Dr. Sims received his MD and PhD from Stony Brook University with his PhD in Genetics focused on antifungal resistance. He went on to an Internal Medicine residency at Stony Brook and from there to University of Rochester for his Infectious Diseases fellowship followed by an Infectious Diseases research fellowship focused on the impact of antiretroviral resistance mutations on the replication fitness of HIV. He was recruited to start an Infectious Diseases research program for Beaumont Hospital, Royal Oak, in 2006.
Dr. Sims is currently the Director of Infectious Diseases Research for Beaumont Health. He is a board-certified infectious diseases physician, a fellow of both the American College of Physicians and the Infectious Diseases Society of America, and in addition to his research program maintains an active clinical practice. He teaches extensively at OUWB School of Medicine, is course director for the 3rd year Infectious Diseases Interdisciplinary Studies course, and holds the academic rank of Professor in the Departments of Internal Medicine and Foundational Medical Studies.
Dr. Sims’ laboratory based research focuses on resistant and difficult to treat pathogens, the so-called “superbugs” as well as new diagnostics for infections. Dr. Sims runs Beaumont’s Infectious Diseases Clinical Trial Unit and has extensive clinical research experience, serving as PI on over 80 clinical trials of antibiotics and diagnostics. He has been a consultant for design of clinical trials, and a medical monitor for several multi-center trials. He has extensive collaborations both within and outside Beaumont and is active with the Antibiotic Resistance Leadership Group (ARLG). ARLG is a research network run by the Duke Clinical Research Institute and funded by the National Institutes of Health’s National Institute of Allergy and Infectious Diseases, to prioritize, design and execute clinical studies that will reduce the public health threat of multiple-drug resistant pathogenic bacteria, Dr. Sims has been a PI on multiple studies within ARLG. His research has been funded by grants from foundations, the State of Michigan and the federal government and he currently has an R01 funded by the Agency for Healthcare Research and Quality to study prevention of C. difficile infection.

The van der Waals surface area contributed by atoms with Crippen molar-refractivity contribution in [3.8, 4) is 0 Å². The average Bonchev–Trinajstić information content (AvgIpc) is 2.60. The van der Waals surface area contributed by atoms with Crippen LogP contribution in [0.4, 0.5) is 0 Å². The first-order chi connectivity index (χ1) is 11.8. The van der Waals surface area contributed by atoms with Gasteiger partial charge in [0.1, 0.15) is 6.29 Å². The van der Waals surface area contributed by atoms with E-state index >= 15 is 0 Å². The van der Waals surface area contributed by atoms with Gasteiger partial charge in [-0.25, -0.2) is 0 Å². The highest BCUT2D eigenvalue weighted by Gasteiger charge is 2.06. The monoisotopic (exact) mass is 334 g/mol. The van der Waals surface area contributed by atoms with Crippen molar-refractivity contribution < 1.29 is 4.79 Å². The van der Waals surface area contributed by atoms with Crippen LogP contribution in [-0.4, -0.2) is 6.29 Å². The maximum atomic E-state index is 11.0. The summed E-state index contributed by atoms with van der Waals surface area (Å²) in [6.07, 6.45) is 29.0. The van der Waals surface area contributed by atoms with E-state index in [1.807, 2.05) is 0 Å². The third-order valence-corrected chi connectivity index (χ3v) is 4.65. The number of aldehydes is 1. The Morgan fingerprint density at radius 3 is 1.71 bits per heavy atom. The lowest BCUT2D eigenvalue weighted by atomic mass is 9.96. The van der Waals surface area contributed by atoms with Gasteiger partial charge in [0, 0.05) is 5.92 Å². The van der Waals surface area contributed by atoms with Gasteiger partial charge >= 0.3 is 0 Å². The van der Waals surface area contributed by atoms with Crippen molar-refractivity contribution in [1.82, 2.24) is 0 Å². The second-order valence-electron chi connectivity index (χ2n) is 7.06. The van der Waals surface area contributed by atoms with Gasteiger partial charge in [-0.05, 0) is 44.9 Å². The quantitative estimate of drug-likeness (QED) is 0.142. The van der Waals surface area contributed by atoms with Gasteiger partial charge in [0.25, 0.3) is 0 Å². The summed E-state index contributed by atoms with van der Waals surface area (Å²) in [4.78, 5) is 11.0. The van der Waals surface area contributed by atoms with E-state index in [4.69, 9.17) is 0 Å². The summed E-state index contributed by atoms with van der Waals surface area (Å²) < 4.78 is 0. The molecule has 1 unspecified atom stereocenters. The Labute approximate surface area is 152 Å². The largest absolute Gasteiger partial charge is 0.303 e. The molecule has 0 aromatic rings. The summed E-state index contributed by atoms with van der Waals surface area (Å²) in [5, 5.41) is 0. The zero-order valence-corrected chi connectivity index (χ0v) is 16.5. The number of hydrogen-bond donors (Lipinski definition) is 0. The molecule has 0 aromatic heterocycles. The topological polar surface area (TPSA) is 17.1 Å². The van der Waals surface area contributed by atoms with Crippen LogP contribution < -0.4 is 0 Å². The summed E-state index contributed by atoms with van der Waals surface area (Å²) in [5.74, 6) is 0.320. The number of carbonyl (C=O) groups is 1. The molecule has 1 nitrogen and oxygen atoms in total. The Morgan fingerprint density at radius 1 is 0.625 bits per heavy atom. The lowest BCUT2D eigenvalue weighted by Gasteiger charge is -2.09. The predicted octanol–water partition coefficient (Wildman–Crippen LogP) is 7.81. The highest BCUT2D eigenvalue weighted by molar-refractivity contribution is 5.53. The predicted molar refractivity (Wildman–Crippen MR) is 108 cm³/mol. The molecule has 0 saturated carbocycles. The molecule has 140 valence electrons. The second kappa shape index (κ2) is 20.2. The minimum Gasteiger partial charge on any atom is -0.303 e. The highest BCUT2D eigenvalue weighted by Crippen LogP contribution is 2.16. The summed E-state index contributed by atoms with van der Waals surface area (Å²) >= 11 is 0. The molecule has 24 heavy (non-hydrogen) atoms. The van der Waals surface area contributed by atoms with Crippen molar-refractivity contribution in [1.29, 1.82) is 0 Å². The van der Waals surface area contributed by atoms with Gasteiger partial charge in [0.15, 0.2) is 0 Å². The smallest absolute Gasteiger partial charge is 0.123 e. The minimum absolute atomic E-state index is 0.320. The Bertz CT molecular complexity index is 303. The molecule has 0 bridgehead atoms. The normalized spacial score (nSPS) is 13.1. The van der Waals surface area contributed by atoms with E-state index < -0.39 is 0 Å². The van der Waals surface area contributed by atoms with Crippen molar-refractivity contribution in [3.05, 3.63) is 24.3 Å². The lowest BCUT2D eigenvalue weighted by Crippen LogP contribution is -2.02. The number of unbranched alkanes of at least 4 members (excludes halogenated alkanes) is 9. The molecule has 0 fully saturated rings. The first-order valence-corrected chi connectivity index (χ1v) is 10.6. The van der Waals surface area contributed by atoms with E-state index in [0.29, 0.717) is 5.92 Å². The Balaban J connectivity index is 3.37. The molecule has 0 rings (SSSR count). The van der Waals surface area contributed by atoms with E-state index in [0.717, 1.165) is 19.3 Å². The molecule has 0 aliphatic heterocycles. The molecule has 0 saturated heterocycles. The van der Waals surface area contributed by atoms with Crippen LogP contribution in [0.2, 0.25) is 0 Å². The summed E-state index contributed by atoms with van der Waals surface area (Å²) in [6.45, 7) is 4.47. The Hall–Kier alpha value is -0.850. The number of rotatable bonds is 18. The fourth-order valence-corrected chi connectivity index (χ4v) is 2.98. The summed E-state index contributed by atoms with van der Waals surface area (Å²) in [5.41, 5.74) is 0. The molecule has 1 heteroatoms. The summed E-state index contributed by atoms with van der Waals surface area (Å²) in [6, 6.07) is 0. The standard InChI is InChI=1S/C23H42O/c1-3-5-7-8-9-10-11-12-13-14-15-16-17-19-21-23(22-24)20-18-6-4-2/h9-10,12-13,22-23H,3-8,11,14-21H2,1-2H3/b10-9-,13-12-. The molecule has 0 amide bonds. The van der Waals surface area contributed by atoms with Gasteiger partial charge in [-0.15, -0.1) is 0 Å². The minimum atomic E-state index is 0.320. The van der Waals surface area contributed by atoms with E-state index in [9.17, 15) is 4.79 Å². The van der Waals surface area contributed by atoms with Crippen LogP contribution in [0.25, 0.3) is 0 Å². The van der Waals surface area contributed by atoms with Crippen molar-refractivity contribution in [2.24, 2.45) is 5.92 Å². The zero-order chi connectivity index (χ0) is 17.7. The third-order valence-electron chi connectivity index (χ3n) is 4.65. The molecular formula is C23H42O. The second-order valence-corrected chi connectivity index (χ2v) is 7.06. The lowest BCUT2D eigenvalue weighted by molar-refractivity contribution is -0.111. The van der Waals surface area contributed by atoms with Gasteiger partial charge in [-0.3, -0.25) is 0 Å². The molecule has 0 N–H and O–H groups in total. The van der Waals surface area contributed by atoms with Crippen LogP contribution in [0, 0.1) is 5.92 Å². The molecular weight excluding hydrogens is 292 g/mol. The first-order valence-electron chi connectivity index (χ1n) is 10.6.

Since the COVID-19 pandemic hit Michigan he has focused almost all his attention on this disease and is primary investigator on multiple trials and is the author and primary investigator for the BLAST COVID-19 study which is one of the largest studies to date looking at antibody formation in response to COVID with the goal of determining if those antibodies protect people from becoming infected with the virus. He is the primary investigator and author of the SINK COVID-19 trial studying immunomodulation as a treatment for COVID-19. He is on the executive committee of the Southeast Michigan COVID-19 Consortium and has multiple collaborations across many different medical specialties for the diagnosis and treatment of COVID-19.
Bio posted January 2021